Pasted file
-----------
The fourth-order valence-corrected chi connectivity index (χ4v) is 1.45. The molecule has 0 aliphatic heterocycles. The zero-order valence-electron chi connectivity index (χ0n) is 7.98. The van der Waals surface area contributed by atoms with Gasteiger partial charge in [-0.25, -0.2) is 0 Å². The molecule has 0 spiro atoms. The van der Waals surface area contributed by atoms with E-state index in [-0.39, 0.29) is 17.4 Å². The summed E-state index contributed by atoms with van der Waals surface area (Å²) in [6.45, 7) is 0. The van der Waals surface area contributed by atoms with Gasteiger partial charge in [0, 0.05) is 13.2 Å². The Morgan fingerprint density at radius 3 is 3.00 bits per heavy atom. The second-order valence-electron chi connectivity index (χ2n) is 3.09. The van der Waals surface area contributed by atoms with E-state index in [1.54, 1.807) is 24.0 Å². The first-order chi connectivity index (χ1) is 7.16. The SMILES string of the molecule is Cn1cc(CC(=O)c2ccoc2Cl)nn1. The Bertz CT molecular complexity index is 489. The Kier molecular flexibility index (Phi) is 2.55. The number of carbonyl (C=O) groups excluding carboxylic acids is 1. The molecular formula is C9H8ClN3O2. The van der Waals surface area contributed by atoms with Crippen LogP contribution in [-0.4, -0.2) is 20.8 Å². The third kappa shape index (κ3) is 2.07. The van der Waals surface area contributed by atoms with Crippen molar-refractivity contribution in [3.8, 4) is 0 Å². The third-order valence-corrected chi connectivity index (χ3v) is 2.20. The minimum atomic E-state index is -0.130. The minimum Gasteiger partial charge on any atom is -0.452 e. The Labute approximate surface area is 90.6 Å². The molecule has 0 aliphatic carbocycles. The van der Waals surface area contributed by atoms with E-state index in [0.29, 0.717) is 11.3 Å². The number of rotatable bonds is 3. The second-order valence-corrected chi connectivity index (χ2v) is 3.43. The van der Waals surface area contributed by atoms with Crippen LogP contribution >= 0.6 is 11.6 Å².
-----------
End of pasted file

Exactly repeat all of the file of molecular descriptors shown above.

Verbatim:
The fourth-order valence-corrected chi connectivity index (χ4v) is 1.45. The molecule has 0 aliphatic heterocycles. The zero-order valence-electron chi connectivity index (χ0n) is 7.98. The van der Waals surface area contributed by atoms with Gasteiger partial charge in [-0.25, -0.2) is 0 Å². The molecule has 0 spiro atoms. The van der Waals surface area contributed by atoms with E-state index in [-0.39, 0.29) is 17.4 Å². The summed E-state index contributed by atoms with van der Waals surface area (Å²) in [6.45, 7) is 0. The van der Waals surface area contributed by atoms with Gasteiger partial charge in [0, 0.05) is 13.2 Å². The Morgan fingerprint density at radius 3 is 3.00 bits per heavy atom. The second-order valence-electron chi connectivity index (χ2n) is 3.09. The van der Waals surface area contributed by atoms with E-state index in [1.54, 1.807) is 24.0 Å². The first-order chi connectivity index (χ1) is 7.16. The SMILES string of the molecule is Cn1cc(CC(=O)c2ccoc2Cl)nn1. The Bertz CT molecular complexity index is 489. The Kier molecular flexibility index (Phi) is 2.55. The number of carbonyl (C=O) groups excluding carboxylic acids is 1. The molecular formula is C9H8ClN3O2. The van der Waals surface area contributed by atoms with Crippen LogP contribution in [-0.4, -0.2) is 20.8 Å². The third kappa shape index (κ3) is 2.07. The van der Waals surface area contributed by atoms with Crippen molar-refractivity contribution in [3.8, 4) is 0 Å². The third-order valence-corrected chi connectivity index (χ3v) is 2.20. The minimum atomic E-state index is -0.130. The minimum Gasteiger partial charge on any atom is -0.452 e. The Labute approximate surface area is 90.6 Å². The molecule has 0 aliphatic carbocycles. The van der Waals surface area contributed by atoms with E-state index in [0.29, 0.717) is 11.3 Å². The number of rotatable bonds is 3. The second-order valence-corrected chi connectivity index (χ2v) is 3.43. The van der Waals surface area contributed by atoms with Crippen LogP contribution >= 0.6 is 11.6 Å².